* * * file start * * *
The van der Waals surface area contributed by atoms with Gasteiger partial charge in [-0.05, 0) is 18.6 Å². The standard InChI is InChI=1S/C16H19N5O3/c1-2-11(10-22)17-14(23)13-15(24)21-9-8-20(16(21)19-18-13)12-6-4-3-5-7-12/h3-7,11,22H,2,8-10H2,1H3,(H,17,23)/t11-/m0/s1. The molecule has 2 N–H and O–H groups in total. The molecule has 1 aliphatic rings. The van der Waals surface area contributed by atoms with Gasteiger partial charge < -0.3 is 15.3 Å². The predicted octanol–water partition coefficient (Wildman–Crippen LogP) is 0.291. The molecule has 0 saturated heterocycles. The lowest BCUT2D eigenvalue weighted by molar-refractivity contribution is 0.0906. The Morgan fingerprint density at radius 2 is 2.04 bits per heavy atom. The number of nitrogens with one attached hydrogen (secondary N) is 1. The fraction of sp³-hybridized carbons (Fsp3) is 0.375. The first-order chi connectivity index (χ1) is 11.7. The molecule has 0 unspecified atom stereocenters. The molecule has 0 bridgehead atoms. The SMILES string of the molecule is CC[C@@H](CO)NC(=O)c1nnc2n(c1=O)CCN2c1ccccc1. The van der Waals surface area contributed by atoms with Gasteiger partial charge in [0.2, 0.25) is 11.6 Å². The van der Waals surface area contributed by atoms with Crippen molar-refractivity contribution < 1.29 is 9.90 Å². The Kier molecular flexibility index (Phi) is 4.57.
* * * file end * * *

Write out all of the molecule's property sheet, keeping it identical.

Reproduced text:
The van der Waals surface area contributed by atoms with Gasteiger partial charge in [-0.05, 0) is 18.6 Å². The standard InChI is InChI=1S/C16H19N5O3/c1-2-11(10-22)17-14(23)13-15(24)21-9-8-20(16(21)19-18-13)12-6-4-3-5-7-12/h3-7,11,22H,2,8-10H2,1H3,(H,17,23)/t11-/m0/s1. The molecule has 2 N–H and O–H groups in total. The molecule has 1 aliphatic rings. The van der Waals surface area contributed by atoms with Gasteiger partial charge < -0.3 is 15.3 Å². The predicted octanol–water partition coefficient (Wildman–Crippen LogP) is 0.291. The molecule has 0 saturated heterocycles. The lowest BCUT2D eigenvalue weighted by molar-refractivity contribution is 0.0906. The Morgan fingerprint density at radius 2 is 2.04 bits per heavy atom. The number of nitrogens with one attached hydrogen (secondary N) is 1. The fraction of sp³-hybridized carbons (Fsp3) is 0.375. The first-order chi connectivity index (χ1) is 11.7. The molecule has 0 unspecified atom stereocenters. The molecule has 0 bridgehead atoms. The SMILES string of the molecule is CC[C@@H](CO)NC(=O)c1nnc2n(c1=O)CCN2c1ccccc1. The van der Waals surface area contributed by atoms with Gasteiger partial charge in [0.2, 0.25) is 11.6 Å². The van der Waals surface area contributed by atoms with Crippen molar-refractivity contribution < 1.29 is 9.90 Å². The Kier molecular flexibility index (Phi) is 4.57.